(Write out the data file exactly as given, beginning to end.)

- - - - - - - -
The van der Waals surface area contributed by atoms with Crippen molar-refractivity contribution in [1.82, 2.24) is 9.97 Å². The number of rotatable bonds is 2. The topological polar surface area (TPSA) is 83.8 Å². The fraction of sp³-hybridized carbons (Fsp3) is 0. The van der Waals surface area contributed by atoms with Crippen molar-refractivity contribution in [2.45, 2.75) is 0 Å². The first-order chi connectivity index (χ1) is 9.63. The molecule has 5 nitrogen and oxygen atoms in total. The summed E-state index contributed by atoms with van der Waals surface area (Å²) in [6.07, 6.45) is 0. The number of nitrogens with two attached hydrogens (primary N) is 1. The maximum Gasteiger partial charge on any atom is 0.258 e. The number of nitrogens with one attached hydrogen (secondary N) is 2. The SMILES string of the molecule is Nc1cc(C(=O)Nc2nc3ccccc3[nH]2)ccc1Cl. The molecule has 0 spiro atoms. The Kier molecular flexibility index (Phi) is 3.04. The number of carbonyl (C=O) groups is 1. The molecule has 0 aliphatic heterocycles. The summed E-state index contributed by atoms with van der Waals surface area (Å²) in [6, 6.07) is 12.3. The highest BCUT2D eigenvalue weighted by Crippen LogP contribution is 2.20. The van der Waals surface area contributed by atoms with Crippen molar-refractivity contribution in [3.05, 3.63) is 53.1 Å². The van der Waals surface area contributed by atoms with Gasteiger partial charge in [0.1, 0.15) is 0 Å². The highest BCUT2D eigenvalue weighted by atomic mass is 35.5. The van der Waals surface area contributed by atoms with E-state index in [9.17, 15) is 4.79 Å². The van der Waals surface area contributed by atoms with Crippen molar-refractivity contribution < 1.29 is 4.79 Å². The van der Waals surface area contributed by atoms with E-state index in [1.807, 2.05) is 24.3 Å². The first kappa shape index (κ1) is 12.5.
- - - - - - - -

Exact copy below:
The van der Waals surface area contributed by atoms with Crippen molar-refractivity contribution in [1.82, 2.24) is 9.97 Å². The number of rotatable bonds is 2. The topological polar surface area (TPSA) is 83.8 Å². The fraction of sp³-hybridized carbons (Fsp3) is 0. The van der Waals surface area contributed by atoms with Crippen molar-refractivity contribution in [2.45, 2.75) is 0 Å². The first-order chi connectivity index (χ1) is 9.63. The molecule has 5 nitrogen and oxygen atoms in total. The summed E-state index contributed by atoms with van der Waals surface area (Å²) in [6.07, 6.45) is 0. The number of nitrogens with two attached hydrogens (primary N) is 1. The maximum Gasteiger partial charge on any atom is 0.258 e. The number of nitrogens with one attached hydrogen (secondary N) is 2. The SMILES string of the molecule is Nc1cc(C(=O)Nc2nc3ccccc3[nH]2)ccc1Cl. The molecule has 0 spiro atoms. The Kier molecular flexibility index (Phi) is 3.04. The number of carbonyl (C=O) groups is 1. The molecule has 0 aliphatic heterocycles. The summed E-state index contributed by atoms with van der Waals surface area (Å²) in [6, 6.07) is 12.3. The highest BCUT2D eigenvalue weighted by Crippen LogP contribution is 2.20. The van der Waals surface area contributed by atoms with Crippen molar-refractivity contribution in [3.05, 3.63) is 53.1 Å². The van der Waals surface area contributed by atoms with Gasteiger partial charge in [0.1, 0.15) is 0 Å². The highest BCUT2D eigenvalue weighted by atomic mass is 35.5. The van der Waals surface area contributed by atoms with E-state index in [9.17, 15) is 4.79 Å². The van der Waals surface area contributed by atoms with Crippen molar-refractivity contribution < 1.29 is 4.79 Å². The van der Waals surface area contributed by atoms with E-state index in [1.807, 2.05) is 24.3 Å². The first kappa shape index (κ1) is 12.5.